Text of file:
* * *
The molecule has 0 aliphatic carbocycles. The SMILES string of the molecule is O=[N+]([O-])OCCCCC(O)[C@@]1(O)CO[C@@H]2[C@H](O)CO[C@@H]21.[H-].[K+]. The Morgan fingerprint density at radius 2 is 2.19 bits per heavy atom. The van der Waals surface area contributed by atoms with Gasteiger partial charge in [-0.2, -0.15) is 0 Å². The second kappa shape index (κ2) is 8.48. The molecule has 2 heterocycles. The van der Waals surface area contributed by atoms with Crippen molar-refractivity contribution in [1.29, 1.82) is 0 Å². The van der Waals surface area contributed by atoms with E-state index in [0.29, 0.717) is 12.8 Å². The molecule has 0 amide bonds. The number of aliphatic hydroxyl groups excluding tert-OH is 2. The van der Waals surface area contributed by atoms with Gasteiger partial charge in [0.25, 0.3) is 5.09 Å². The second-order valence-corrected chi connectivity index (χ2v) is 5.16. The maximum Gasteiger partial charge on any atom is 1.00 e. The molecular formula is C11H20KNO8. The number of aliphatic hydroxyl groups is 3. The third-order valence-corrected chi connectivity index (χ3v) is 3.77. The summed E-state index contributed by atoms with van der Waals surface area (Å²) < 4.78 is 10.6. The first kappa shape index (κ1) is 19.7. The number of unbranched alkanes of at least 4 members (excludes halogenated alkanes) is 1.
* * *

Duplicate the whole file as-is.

The molecule has 0 aliphatic carbocycles. The SMILES string of the molecule is O=[N+]([O-])OCCCCC(O)[C@@]1(O)CO[C@@H]2[C@H](O)CO[C@@H]21.[H-].[K+]. The Morgan fingerprint density at radius 2 is 2.19 bits per heavy atom. The van der Waals surface area contributed by atoms with Gasteiger partial charge in [-0.2, -0.15) is 0 Å². The second kappa shape index (κ2) is 8.48. The molecule has 2 heterocycles. The van der Waals surface area contributed by atoms with Crippen molar-refractivity contribution in [1.29, 1.82) is 0 Å². The van der Waals surface area contributed by atoms with E-state index in [0.29, 0.717) is 12.8 Å². The molecule has 0 amide bonds. The number of aliphatic hydroxyl groups excluding tert-OH is 2. The van der Waals surface area contributed by atoms with Gasteiger partial charge in [0.25, 0.3) is 5.09 Å². The second-order valence-corrected chi connectivity index (χ2v) is 5.16. The maximum Gasteiger partial charge on any atom is 1.00 e. The molecular formula is C11H20KNO8. The number of aliphatic hydroxyl groups is 3. The third-order valence-corrected chi connectivity index (χ3v) is 3.77. The summed E-state index contributed by atoms with van der Waals surface area (Å²) < 4.78 is 10.6. The first kappa shape index (κ1) is 19.7. The number of unbranched alkanes of at least 4 members (excludes halogenated alkanes) is 1.